By J. Compton Burnett, M.D., London.

A kind friend sends me the Medical Advance December, 1893, and on page 193 begins a paper on “Tuberculinum,” by Dr. H.P.Holmes, of Omaha. I have read this paper, which breaks no new ground, and I feel rather disappointed to find all its infomation secured in third hand, excepting always Dr. Holmes’s own experience with the remedy, Bacillinum.

The only point I take up is where Dr. Holmes charges me with altering Dr. Swan’s name, Tubercullinum, into Bacillinum. I should like to state that I have done nothing of the sort. I do not know who first used the word Tuberculinum, and I was not a ware how Swan got his preparatin; Dr. Holmes tells us in the article I am referring to. Does Dr. Holmes know this of his own knowledge? I doubt it. When I was casting about for a more reliable preparation than what was prescribed here in of Dr. Heath, of Dr. Skinner, of Dr, Berridge, and others, and could only ascertain that it was “creamy pus,” “rich creamy pus.” “phthisical sputum,” “the expectoration of a consumptive.” It was at this stage that Dr. Heath and I had many long talks about not only the preparation I have called Bacillinum but also of many others of like animal origin, and Dr. Heath finally said; “What is it you want?” I said: “I want the thing itself.” Now the thing itself is Bacillinum, as already well known the world over.

Dr. Holmes objects to the name Bacillinum because “it is unfair to Swan,” and because “it is scientifically incorrect as far as a specific name is concerned.”

As to the unfairness to poor Swan-now gone home- the thing is absurd; Swan used “rich creamy pus” from a consumptive against consumption and called it Tuberculinum. I used a certain post mortemspecimen on the same lines, and much prefer it as certainly more efficacious and deeper-going. I call my remedy Bacillinum. How is anyone robbed of anything, or any person’s name either honored or dishonored? I stated what the thing is and who obtained it and prepared it, and I ventured to baptize it Bacillinum, and specially requested Dr. Heath to supply Messrs. Boericke & Tafel with the identical remedy Dear Dr. Holmes, wht name do you want?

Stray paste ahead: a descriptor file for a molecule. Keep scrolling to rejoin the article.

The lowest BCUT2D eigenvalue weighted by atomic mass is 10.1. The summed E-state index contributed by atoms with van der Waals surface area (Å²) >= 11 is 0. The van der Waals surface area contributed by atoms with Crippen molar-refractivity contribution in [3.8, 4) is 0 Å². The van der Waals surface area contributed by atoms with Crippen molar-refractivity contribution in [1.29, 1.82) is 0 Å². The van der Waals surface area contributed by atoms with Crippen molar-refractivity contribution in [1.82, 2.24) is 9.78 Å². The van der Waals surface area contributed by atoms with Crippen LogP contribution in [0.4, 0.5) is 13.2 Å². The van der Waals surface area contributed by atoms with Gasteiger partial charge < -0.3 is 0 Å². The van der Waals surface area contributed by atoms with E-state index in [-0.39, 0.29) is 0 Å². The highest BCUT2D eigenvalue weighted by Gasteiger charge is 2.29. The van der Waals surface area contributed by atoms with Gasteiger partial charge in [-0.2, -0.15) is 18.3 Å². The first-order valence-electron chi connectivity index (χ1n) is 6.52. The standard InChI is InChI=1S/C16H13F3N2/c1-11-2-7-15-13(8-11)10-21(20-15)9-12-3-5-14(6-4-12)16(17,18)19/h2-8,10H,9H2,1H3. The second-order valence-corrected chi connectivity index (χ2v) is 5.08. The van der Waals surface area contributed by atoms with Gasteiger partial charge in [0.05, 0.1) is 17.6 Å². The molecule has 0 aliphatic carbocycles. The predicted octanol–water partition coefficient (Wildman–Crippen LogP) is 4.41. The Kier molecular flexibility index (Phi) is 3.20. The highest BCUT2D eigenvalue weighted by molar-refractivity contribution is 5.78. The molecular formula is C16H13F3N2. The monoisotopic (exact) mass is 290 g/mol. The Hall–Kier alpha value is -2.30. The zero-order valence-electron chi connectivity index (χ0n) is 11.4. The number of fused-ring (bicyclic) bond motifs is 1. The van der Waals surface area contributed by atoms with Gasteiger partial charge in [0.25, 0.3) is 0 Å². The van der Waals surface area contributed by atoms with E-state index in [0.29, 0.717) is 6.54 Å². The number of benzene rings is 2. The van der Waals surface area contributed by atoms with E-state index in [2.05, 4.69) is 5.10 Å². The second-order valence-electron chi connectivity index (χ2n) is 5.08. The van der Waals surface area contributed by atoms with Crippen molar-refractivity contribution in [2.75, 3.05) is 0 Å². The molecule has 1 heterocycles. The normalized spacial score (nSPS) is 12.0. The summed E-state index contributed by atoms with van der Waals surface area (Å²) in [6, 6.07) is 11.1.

As to the word Bacillinum being “scientifically incorrect,” I fancy my critic is just a we bit befogged here. It is, to say the least quite as good as Dr. Swan’s Tuberculinum. Because a potato is a tuber, and tubercle is a little tuber, we do not necessarily say that tubercles are little potatoes. Every word has a history in fact of its own, and that name of a thing is the best which is most definite and least liable to lead to error. Dr. Holmes’s paper appears in the Medical Advance; this is a Monthly journal, or a “daily” appearing every “month.”

Finally, let me apply a practical test: I want to send a prescription to the chemists (I never dispense myself), and I am desirous of using what I call Bacillinum, and, as Dr. Holmes says it should be called Tuberculinum, I write: B Tuberculinum, and so on. Well, what will happen? Here in London my patient would get Koch’s remedy at one shop; at another, the old sputal Tuberculinum (Swan’s), and at another “the thing itself” (Heath’s). Thus we see that some means of differentiating the various preparations must be found.

Dr. Holmes says that Bacillinum “is sold under the name” Bacillinum heathii; that will be news to Dr. Heath, as it is to me.

In the new (third) edition of my “New cure of Consumption,” now just going to press, I collect a goodly amount of evidence, published by various medical men in different parts of the world, as to the clinical value of Bacillinum, and those who read that, including Dr. Holmes, will, I think, agree that a remedy that has done even so much deserves a distinctive name, so that the remedy may not be confounded with any other. How anything I have done can in any sense be strained to mean the appropriation of the honor which belongs to another or “to detract from Dr. Swan’s work the merit which is due him” I cannot understand. Of the various preparations of tubercular products, which has the best record? That is the point, and the palm must, I think, be given to Bacillinum.